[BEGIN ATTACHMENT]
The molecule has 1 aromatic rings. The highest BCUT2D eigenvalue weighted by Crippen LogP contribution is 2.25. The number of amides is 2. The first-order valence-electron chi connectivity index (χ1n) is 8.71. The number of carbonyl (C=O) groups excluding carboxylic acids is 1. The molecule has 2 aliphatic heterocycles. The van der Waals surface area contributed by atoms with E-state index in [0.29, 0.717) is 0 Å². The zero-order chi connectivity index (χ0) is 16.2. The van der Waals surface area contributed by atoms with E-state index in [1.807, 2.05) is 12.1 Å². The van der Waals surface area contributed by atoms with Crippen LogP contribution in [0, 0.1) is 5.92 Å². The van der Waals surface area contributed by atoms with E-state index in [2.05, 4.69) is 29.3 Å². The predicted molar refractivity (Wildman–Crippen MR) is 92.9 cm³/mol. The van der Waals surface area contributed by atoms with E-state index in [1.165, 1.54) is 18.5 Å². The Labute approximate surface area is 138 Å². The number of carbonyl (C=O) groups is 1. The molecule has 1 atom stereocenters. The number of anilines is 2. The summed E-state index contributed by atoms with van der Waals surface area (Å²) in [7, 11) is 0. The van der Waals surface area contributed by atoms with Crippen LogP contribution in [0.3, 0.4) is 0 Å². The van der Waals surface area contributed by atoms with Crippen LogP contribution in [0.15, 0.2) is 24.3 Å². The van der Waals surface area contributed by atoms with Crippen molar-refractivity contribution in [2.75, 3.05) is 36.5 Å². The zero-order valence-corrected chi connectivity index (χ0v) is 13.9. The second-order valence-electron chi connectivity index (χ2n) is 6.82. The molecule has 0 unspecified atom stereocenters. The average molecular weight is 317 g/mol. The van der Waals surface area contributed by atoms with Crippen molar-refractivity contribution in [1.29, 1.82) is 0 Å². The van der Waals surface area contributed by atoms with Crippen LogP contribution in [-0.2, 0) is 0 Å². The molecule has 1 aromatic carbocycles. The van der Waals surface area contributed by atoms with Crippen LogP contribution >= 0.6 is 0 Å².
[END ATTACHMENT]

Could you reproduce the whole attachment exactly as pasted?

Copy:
The molecule has 1 aromatic rings. The highest BCUT2D eigenvalue weighted by Crippen LogP contribution is 2.25. The number of amides is 2. The first-order valence-electron chi connectivity index (χ1n) is 8.71. The number of carbonyl (C=O) groups excluding carboxylic acids is 1. The molecule has 2 aliphatic heterocycles. The van der Waals surface area contributed by atoms with E-state index in [0.29, 0.717) is 0 Å². The zero-order chi connectivity index (χ0) is 16.2. The van der Waals surface area contributed by atoms with E-state index in [1.807, 2.05) is 12.1 Å². The van der Waals surface area contributed by atoms with Crippen LogP contribution in [0, 0.1) is 5.92 Å². The van der Waals surface area contributed by atoms with E-state index in [2.05, 4.69) is 29.3 Å². The predicted molar refractivity (Wildman–Crippen MR) is 92.9 cm³/mol. The van der Waals surface area contributed by atoms with E-state index in [1.165, 1.54) is 18.5 Å². The Labute approximate surface area is 138 Å². The number of carbonyl (C=O) groups is 1. The molecule has 1 atom stereocenters. The number of anilines is 2. The summed E-state index contributed by atoms with van der Waals surface area (Å²) in [7, 11) is 0. The van der Waals surface area contributed by atoms with Crippen LogP contribution in [0.3, 0.4) is 0 Å². The van der Waals surface area contributed by atoms with Crippen LogP contribution in [0.15, 0.2) is 24.3 Å². The van der Waals surface area contributed by atoms with Crippen molar-refractivity contribution in [2.75, 3.05) is 36.5 Å². The zero-order valence-corrected chi connectivity index (χ0v) is 13.9. The second-order valence-electron chi connectivity index (χ2n) is 6.82. The molecule has 0 unspecified atom stereocenters. The average molecular weight is 317 g/mol. The van der Waals surface area contributed by atoms with Crippen molar-refractivity contribution in [1.29, 1.82) is 0 Å². The van der Waals surface area contributed by atoms with Crippen LogP contribution in [-0.2, 0) is 0 Å². The molecule has 1 aromatic carbocycles. The van der Waals surface area contributed by atoms with Crippen LogP contribution >= 0.6 is 0 Å².